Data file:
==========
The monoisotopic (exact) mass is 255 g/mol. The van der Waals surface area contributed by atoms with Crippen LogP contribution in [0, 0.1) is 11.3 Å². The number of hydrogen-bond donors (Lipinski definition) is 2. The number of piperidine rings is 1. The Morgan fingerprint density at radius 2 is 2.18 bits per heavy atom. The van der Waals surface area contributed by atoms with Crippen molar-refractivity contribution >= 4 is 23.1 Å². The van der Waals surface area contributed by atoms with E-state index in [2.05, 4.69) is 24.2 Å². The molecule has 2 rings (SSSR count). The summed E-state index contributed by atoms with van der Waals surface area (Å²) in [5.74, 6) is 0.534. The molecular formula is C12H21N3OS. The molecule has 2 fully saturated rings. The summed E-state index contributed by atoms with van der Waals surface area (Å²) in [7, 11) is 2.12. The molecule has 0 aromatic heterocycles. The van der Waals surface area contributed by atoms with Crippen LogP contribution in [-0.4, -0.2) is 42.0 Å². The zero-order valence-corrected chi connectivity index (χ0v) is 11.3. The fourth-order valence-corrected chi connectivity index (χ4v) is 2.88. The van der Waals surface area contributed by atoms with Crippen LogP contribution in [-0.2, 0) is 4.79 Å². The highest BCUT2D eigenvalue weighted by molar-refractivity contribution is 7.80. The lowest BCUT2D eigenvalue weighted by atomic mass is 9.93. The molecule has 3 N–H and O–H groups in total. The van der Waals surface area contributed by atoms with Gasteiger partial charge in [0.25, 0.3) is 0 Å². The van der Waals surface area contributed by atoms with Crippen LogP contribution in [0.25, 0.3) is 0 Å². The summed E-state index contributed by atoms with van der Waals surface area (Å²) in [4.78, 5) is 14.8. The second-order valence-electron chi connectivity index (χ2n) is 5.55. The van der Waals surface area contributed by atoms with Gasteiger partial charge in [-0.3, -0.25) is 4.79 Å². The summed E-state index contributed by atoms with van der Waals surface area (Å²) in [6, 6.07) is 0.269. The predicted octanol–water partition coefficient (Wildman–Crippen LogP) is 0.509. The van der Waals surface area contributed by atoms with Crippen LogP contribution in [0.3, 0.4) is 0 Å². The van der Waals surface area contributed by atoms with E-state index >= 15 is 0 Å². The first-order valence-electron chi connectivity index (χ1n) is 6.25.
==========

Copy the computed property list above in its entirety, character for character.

The monoisotopic (exact) mass is 255 g/mol. The van der Waals surface area contributed by atoms with Crippen LogP contribution in [0, 0.1) is 11.3 Å². The number of hydrogen-bond donors (Lipinski definition) is 2. The number of piperidine rings is 1. The Morgan fingerprint density at radius 2 is 2.18 bits per heavy atom. The van der Waals surface area contributed by atoms with Crippen molar-refractivity contribution >= 4 is 23.1 Å². The van der Waals surface area contributed by atoms with E-state index in [2.05, 4.69) is 24.2 Å². The molecule has 2 rings (SSSR count). The summed E-state index contributed by atoms with van der Waals surface area (Å²) in [5.74, 6) is 0.534. The molecular formula is C12H21N3OS. The molecule has 2 fully saturated rings. The summed E-state index contributed by atoms with van der Waals surface area (Å²) in [7, 11) is 2.12. The molecule has 0 aromatic heterocycles. The van der Waals surface area contributed by atoms with Crippen LogP contribution in [-0.4, -0.2) is 42.0 Å². The zero-order valence-corrected chi connectivity index (χ0v) is 11.3. The fourth-order valence-corrected chi connectivity index (χ4v) is 2.88. The van der Waals surface area contributed by atoms with Crippen LogP contribution in [-0.2, 0) is 4.79 Å². The highest BCUT2D eigenvalue weighted by molar-refractivity contribution is 7.80. The lowest BCUT2D eigenvalue weighted by atomic mass is 9.93. The molecule has 3 N–H and O–H groups in total. The van der Waals surface area contributed by atoms with Gasteiger partial charge in [0.25, 0.3) is 0 Å². The van der Waals surface area contributed by atoms with Crippen LogP contribution in [0.25, 0.3) is 0 Å². The summed E-state index contributed by atoms with van der Waals surface area (Å²) in [4.78, 5) is 14.8. The second-order valence-electron chi connectivity index (χ2n) is 5.55. The van der Waals surface area contributed by atoms with Gasteiger partial charge in [-0.3, -0.25) is 4.79 Å². The summed E-state index contributed by atoms with van der Waals surface area (Å²) in [6, 6.07) is 0.269. The predicted octanol–water partition coefficient (Wildman–Crippen LogP) is 0.509. The van der Waals surface area contributed by atoms with Crippen LogP contribution in [0.3, 0.4) is 0 Å². The van der Waals surface area contributed by atoms with E-state index >= 15 is 0 Å². The first-order valence-electron chi connectivity index (χ1n) is 6.25.